We love udon meals, especially on cold nights. Hot udon soup reminds me on Lunar New Year’s steamboat in simplified form. Although udon (うどん) — thick wheat floor noodle — originates from Japan, I used Made in Korea udon for this recipe, simply because the brand was on promotion at NTUC Fairprice today.
Udon has soft, slight chewy texture and slight salty taste. In term of diameter, udon is thicker than thick rice noodle (粗米粉) commonly used for laksa in Singapore. Udon is also similar to pici / pinci, which is fat spaghetti originating from Sienna, Tuscany, Italy.
We prefer to have our no-fry udon in dried form to soup-based one, with a bowl of hot soup rich in ingredients as a companion. This preference is because dried seasoned udon is more fragrant and less scalding than the soup-based one, especially for toddlers’ relatively sensitive tongues.
Udon soups are often served with delicious crispy tempura or fried tofu, but tonight I am preparing no fried meal. This recipe is a good choice when we or a family member suffers from sore throats, cough (please pray me to recover quickly from cough that has waken me up at nights), or flu.
Servings: 1 adult + 1 child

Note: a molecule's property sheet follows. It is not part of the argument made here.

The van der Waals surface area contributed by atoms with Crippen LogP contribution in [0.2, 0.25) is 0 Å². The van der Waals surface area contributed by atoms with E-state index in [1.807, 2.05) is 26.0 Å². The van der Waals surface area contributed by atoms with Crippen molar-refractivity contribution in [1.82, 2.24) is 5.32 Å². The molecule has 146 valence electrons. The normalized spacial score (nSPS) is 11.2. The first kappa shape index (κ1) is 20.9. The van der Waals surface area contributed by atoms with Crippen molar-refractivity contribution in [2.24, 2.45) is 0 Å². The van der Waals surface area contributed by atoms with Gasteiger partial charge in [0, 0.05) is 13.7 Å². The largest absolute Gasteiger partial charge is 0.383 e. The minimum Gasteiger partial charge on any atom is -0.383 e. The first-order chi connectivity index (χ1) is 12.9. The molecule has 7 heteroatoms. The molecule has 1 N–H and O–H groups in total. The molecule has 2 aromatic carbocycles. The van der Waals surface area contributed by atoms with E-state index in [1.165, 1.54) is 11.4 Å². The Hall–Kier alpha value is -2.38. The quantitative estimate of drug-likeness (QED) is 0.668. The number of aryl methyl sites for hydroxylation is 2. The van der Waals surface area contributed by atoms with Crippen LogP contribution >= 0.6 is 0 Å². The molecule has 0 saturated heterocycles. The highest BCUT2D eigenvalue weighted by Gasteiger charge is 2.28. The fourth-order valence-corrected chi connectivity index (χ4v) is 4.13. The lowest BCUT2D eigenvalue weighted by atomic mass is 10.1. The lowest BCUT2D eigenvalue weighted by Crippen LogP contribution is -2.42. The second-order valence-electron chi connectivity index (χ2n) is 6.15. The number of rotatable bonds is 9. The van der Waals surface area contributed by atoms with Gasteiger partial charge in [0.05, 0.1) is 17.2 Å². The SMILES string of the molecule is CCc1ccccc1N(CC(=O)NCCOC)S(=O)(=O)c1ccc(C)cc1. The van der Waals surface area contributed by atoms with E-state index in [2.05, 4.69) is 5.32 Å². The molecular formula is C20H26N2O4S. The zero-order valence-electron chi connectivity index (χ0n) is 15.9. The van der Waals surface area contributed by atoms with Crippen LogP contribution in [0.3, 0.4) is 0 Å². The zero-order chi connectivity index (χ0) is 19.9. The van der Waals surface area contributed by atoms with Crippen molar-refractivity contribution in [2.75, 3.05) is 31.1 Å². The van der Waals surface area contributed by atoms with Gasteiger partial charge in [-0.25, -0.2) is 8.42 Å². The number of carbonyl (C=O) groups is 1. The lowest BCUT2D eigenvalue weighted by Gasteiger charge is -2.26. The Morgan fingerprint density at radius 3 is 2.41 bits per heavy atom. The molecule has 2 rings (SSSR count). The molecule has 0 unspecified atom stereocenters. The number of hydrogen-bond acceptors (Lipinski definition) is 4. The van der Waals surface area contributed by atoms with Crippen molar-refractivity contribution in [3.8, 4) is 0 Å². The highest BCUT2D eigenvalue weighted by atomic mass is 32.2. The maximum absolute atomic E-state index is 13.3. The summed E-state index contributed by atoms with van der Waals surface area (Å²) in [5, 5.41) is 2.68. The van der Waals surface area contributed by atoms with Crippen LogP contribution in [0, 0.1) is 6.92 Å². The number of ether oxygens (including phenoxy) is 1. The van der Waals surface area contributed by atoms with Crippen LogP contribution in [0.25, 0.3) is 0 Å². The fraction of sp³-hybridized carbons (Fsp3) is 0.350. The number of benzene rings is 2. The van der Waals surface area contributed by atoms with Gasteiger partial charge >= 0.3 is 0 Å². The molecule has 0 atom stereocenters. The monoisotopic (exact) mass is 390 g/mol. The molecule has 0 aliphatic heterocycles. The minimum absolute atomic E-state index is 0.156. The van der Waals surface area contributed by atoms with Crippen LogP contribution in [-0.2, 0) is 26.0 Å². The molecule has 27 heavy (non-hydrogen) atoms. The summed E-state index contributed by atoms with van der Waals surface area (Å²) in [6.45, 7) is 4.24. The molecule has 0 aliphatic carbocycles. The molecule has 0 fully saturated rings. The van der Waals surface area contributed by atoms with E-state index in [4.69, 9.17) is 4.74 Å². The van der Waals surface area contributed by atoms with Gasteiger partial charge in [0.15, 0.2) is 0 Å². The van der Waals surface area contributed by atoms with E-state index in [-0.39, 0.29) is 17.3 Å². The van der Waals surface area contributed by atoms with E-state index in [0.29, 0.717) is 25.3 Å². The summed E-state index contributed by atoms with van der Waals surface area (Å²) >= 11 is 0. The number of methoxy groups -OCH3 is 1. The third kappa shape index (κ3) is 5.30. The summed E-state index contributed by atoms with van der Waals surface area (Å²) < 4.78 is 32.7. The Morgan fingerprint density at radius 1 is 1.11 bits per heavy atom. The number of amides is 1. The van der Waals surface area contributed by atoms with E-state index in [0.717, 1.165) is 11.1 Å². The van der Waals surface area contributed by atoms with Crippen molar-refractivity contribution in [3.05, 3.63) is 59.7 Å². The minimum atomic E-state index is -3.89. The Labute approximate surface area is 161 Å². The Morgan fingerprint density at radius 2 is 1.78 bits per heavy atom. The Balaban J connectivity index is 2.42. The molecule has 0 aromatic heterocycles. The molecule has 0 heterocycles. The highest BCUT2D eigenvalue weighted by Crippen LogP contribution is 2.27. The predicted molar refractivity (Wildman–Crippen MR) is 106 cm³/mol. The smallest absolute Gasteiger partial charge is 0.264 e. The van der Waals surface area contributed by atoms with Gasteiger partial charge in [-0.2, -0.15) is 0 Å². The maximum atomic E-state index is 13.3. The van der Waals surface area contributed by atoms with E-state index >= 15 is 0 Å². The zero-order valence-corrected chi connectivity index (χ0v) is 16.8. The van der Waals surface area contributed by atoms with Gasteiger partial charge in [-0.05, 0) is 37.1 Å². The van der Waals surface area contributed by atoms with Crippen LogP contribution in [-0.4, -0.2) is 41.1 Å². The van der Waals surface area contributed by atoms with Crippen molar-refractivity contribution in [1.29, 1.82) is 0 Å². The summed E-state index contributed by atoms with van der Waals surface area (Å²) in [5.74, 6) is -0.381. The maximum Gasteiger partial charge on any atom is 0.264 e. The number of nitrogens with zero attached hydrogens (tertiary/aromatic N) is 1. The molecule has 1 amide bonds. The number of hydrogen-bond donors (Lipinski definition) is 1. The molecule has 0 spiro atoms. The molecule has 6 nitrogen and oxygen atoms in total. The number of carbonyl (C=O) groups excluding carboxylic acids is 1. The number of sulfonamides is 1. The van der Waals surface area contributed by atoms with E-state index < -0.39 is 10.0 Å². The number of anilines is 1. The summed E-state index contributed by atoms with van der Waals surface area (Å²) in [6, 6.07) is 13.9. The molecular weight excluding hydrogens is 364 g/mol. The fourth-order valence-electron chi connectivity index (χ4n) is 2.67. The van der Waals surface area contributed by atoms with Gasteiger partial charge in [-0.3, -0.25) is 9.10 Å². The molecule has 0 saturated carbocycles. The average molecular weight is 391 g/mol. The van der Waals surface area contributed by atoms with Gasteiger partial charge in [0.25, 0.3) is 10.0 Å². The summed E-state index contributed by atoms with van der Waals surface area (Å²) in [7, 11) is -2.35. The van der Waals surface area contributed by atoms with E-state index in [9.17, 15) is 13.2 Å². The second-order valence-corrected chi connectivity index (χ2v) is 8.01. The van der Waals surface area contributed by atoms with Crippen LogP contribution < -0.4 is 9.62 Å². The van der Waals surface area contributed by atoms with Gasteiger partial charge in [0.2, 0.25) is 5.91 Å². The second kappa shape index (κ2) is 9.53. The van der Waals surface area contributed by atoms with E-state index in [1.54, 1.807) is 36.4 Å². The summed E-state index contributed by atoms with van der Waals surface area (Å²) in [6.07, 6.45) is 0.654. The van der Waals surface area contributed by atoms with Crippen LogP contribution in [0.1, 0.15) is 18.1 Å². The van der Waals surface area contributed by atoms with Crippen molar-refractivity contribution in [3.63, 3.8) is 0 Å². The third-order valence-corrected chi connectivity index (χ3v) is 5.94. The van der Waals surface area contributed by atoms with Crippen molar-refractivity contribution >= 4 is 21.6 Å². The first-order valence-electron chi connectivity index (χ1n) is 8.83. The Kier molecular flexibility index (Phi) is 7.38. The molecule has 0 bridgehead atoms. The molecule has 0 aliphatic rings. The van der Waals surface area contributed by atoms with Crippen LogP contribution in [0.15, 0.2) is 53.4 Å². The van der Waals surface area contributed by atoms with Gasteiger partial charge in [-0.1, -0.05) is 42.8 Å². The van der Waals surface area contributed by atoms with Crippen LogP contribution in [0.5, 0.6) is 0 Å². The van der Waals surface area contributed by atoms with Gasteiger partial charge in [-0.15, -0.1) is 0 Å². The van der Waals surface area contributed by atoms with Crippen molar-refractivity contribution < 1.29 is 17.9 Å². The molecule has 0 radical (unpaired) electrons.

Preparation and cooking time: 20 minutes*
* You can do faster because I took my own sweet time, and wash some utensils in between preparation.
♥ 1 packet fresh udon noodles (乌冬面)
♥ 1 cup lettuce (生菜)
♥ 1 cup baby spinach (菠菜)
♥ 1 cup green bok choy (小白菜)
♥ 1 tomato (番茄), quartered
♥ 1 egg (鸡蛋)
♥ 3 imitation crab meat sticks (kepiting imitasi), cut into inches long
♥ 1 tbsp anchovies (ikan teri)
♥ 1 tsp sesame oil (麻油)
♥ 1 tbsp honey (madu)
♥ 1 tbsp fresh cilantro / coriander (daun ketumbar), finely chopped
♥ 1 clove garlic (bawang putih), pressed
1. Boil water with anchovies to let flavor out.
2. Meanwhile, wash vegetables thoroughly.
3. Add tomatoes, crab sticks, and later vegetables to boiling water.
4. After vegetables are cooked, add egg to soup and quickly stir to obtain soft tofu-like texture for 1 minute.
5. Pour soup into bowls.
6. Boil water to cook udon for 2 minutes or until the noodles are separated.
7. Meanwhile, make seasoning by mixing sesame oil, honey, cilantro and garlic.
8. Drain cooked udon noodles and coat them with seasoning by gently tossing them.
♥ Use pre-made soup stock (if any) to replace water for soup.
♥ For variations, substitute anchovies with miso (fermented soy bean paste). Jaden Hair at Steamy Kitchen shared that to dissolve miso, whisk it in a separate bowl with parts of hot soup before adding the mixture back to saucepan. Directly adding undissolved miso to saucepan may cause the miso to turn gritty. However, Marc Matsumoto at No Recipes appears to disagree with this. For me, I simply try whatever methods that work.
Other recipes that I love:
♥ Namiko Chen’s kitsune udon with aburaage** at Just One Cookbook
♥ Bon Appétit Test Kitchen’s udon noodle soup with vegetables
♥ Katie’s veggie miso udon soup at Produce on Parade
** Aburaage (deep-fried tofu) sweetly reminds me on tau pok (fried tofu) of Singapore, a favorite food of baby Ren’s Dad.
For faster-to-prepare recipes, consider our #5minutemeal recipes.